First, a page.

In this Memorial Day episode of the StoryCorps podcast, we remember some of the men and women who served in the United States Armed Forces and died in combat.
First we hear from Harrison Wright, a World War II Army veteran. Drafted in March 1943, he was shipped off to Europe spending time in England, France, Germany, and Belgium. Having played the trumpet in high school, Harrison became his battalion’s bugle player with the responsibility of blowing “Taps” over the graves of fallen soldiers.
Just days after the war ended in 1945, Harrison was called on to honor all of his fallen comrades. He came to StoryCorps with his grandson, Sean Guess (pictured together at left), to talk about that day on a hilltop in Belgium.
Our next story is from Air Force Technical Sergeant MaCherie Dunbar. A reservist, she was deployed to Iraq in 2007 and then again in 2008. While overseas, she volunteered for “Patriot Detail”—a ceremony for soldiers, airmen, Marines or sailors killed in action in which their flag-draped coffin is escorted to the plane that will take them home.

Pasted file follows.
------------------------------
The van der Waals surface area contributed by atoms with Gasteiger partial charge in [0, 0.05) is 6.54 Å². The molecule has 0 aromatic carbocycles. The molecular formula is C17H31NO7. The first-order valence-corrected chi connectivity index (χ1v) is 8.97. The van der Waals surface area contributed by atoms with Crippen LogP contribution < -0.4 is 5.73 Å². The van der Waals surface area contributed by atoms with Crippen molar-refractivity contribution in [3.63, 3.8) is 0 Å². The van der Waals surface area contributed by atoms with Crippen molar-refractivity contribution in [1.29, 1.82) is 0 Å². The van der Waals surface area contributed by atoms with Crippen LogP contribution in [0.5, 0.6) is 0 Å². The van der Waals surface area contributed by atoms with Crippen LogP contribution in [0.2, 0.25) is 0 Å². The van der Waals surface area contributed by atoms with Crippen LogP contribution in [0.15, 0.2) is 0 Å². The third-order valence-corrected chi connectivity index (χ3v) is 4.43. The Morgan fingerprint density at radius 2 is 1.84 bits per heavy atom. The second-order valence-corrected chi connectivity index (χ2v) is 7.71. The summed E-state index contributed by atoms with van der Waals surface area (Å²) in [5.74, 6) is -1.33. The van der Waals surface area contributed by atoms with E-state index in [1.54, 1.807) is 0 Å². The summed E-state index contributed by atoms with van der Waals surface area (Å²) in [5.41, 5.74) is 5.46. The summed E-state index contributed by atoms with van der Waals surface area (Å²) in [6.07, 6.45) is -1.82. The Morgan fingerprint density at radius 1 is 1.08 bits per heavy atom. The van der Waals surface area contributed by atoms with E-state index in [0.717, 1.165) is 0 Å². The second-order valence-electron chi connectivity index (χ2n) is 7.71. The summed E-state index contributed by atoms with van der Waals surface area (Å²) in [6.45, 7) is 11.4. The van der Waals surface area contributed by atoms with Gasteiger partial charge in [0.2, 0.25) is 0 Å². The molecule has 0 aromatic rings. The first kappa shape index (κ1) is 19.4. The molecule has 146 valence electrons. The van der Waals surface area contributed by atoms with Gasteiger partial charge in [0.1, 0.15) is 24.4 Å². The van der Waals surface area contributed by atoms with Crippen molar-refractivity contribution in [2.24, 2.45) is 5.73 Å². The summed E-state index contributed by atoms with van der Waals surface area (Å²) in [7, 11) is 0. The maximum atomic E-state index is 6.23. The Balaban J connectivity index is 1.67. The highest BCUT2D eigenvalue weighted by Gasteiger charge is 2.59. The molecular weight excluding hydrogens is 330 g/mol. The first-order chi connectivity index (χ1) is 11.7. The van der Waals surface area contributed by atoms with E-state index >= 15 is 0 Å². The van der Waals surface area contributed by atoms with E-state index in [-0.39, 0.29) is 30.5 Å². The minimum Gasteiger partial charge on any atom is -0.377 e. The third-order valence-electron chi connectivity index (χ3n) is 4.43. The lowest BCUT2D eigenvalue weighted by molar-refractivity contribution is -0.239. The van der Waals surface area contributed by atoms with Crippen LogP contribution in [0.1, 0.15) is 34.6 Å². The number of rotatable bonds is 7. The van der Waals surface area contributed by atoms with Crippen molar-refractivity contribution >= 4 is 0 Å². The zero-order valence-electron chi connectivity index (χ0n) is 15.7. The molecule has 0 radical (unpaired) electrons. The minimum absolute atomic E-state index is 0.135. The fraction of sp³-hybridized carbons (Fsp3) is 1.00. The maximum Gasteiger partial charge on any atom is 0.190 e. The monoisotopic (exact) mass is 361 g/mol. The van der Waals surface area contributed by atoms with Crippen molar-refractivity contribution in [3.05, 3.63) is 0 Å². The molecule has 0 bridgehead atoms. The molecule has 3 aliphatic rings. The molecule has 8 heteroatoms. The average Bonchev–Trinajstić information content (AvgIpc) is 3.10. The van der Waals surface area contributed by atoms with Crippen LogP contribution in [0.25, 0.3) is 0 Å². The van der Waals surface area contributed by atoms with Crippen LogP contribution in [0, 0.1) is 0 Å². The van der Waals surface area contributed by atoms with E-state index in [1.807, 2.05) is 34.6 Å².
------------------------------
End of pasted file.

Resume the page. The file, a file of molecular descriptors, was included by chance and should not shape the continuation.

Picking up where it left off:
MaCherie came to StoryCorps with her girlfriend, Barb Maglaqui (pictured together at left), to talk about the emotional ceremonies she took part in.
Barry Romo grew up in a tight-knit family in Southern California in the 1950s. The youngest of his siblings, he spent his childhood surrounded by a niece and nephews of a similar age. He was particularly close with one of his nephews, Robert, known to everyone as Bobby.
During the Vietnam War, Barry enlisted in the Army and Bobby was drafted. Only one of them came home.
Private First Class Robert Romo was killed in action in 1968 and First Lieutenant Barry Romo (pictured at left) was asked to escort his body home. Barry, an active member of the group Vietnam Veterans Against the War, came to StoryCorps to remember his nephew.
Our final story is from Robert Stokely, whose son, Sgt. Michael Stokely (pictured together in the player above) served in the Georgia Army National Guard and was killed in Iraq in 2005 by an improvised explosive device.
Robert, feeling guilt over the loss of his son, decided in 2011 to travel to Iraq to see the land where his son had died. He came to StoryCorps to discuss the he long, emotional, and dangerous journey that allowed him walk on the ground where Mike last walked, and which also brought him some peace and comfort.